Iowa unions enlist veterans through 'Helmets to Hardhats'
The Hawk Eye, Burlington, Iowa
FORT MADISON, Iowa — Ex-servicewomen and men in southeast Iowa are making a quick transition from Army green into construction neon through the help of Helmets to Hardhats, an online job search tool designed to connect veterans with career opportunities.
Vets create a profile and search for jobs by trade, location or union, which in turn helps get them enrolled in an apprenticeship program based on their military service experience.
"A big secret I've learned is you learn most skills by working with a craftsman who's been doing it for 30 years," said Ryan Drew, a businesses representative for the International Union of Operating Engineers Local No. 150. "The only way you do that is on-the-job training."
He stood with a young veteran turned union worker on the site for the new Iowa State Penitentiary outside of Fort Madison.
Jon Satler, 31, of Burlington joined the Marines after high school and served in Hawaii, Japan and Thailand. When he got out in 2003, he worked for the area Gibson and Dresser-Rand facilities but was eventually laid-off.
After 21 months of futile searching, he applied for a job as an operating engineer through Helmets to Hardhats. He joined Local 150 in October of 2011 and within three months was hired by Ryan and Associates to work at the prison site.
"I guess I'm just a little kid. I look at bulldozers and think, 'wow, that would be fun,' " Satler said as he stood next to his bright-blue forklift.
A large component of the program is enrolling veterans in local apprenticeship programs, and a portion of their wages goes into a trust to pay for coursework.
"Helmets to Hardhats is an avenue to get into an apprenticeship program," Drew said. For many, the skills they learned during military service gives them a leg-up in the competition.
Satler said he knows people who waited four to five years to be placed but his experience working as a mechanic on military trucks and Humvees helped get him a job and an apprenticeship within months.
It's a similar story for his cousin, Nick Satler, who works on a grain elevator site a few miles away from the penitentiary.
He crouched over a piece of long black piping, welding together a future gasline for the grain dryer. Clint Eddleman, Nick's supervisor and site foreman, stood close-by observing the work.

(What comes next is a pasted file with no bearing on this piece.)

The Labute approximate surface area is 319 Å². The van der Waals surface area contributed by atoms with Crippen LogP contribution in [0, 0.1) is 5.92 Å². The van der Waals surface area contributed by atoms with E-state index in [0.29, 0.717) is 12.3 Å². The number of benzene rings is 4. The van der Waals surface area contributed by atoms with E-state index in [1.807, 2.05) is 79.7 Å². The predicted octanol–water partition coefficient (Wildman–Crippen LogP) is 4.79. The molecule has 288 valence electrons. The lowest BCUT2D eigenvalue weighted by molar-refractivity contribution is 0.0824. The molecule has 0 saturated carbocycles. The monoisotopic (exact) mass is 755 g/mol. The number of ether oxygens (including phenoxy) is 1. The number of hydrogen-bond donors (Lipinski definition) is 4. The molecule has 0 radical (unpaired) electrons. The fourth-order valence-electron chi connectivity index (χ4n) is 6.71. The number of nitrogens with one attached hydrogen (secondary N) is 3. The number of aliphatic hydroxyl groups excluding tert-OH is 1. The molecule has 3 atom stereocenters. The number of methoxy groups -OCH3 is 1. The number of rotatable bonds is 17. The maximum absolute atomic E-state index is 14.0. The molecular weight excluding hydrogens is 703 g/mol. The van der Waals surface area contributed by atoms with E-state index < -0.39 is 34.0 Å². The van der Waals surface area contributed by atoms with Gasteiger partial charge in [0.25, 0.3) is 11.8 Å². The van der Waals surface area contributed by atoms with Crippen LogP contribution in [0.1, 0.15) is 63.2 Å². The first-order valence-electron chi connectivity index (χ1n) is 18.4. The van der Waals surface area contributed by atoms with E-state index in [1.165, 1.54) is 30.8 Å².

"We like ex-servicemen because they are committed people," Eddleman said. "We know they're not going to be guys who want to quit after six months."
Nick is a student in the five-year pipe-fitting apprenticeship program based in Cedar Rapids. He said he got a job in pipe fitting a month after applying.
Initially, Nick worried his four years as a crew chief in the Marine Corps would not be enough to qualify.
"I definitely attribute finding my job to that service experience," he said. "Everybody says that's what employers are looking for."
Many of the apprenticeships are college-accredited, and Nick could choose to enroll in 16 more credit hours after his apprenticeship to earn an associate's degree.
Helmets to Hardhats took a major financial hit in 2010 and international labor unions are trying to pick up the slack.
When the federal government erased for-profit, congressional earmarks in 2010, Helmets to Hardhats lost its $3 million budget, which funded 17 regional directors and staff who attended career fairs across the country and worked personally with soldiers through the hiring process.
"It really hurt me when the Department of Defense dropped their program sponsorship," said Melvyn Lowney, one of the regional directors who retired just before the cuts. "It was a very successful program until the bottom fell out with economy. Building and construction trades took an awful beating when economy went sour."
"When that happened, I was at a loss," said Darrell Roberts, executive director of the program based in Washington D.C. "Now its private investment from contractors and trades bringing the workforce in. The least the government could do is make (vets) aware of the program."
In 2009, the program placed 1,500 veterans into construction training, Roberts said. Now a non-profit organization, it placed 672 vets last year and raised slightly more than $800,000 in donations so far this year.
"It's very difficult to run a national nonprofit based upon the whims of people in the political climate in D.C.," Roberts said. "I wouldn't say that government funding is completely out the window though we cannot rely on it for sustainable levels of operation."
Even with such fiscal drawbacks, the program seems to still play a large role in the lives of vets in southeast Iowa.
According to data from Iowa Workforce Development, construction jobs are on the rise with 2,200 jobs added in September, the highest increase in all non-farm employment sectors.
The Union Plumbers, Fitters, Welders and HVAC techs started their own program when Helmets to Hardhats scaled-down called uavip.org.
"It's still a direct entry program from the military to apprenticeships," said Mike Machula, the training coordinator for the Cedar Rapids program.
Drew Lake, 23, of Muscatine joined the National Guard when he was 17. He returned home after two years in Iraq as a heavy equipment transport driver and his father-in-law got him connected with the local ironworker union.
After making an online profile on Helmets to Hardhats, he received a call to work on the new bridge in Burlington and spent a couple of weeks dangling over the Mississippi River, strapped in a safety harness with an air gun.
The bridge complete, Lake is laid-off and waiting for another call.
"I boom out if there's a job," Lake said.
He signed-up for another six years in the National Guard and like his military service, he's just waiting for a call from either side ready for wherever there is work to be done.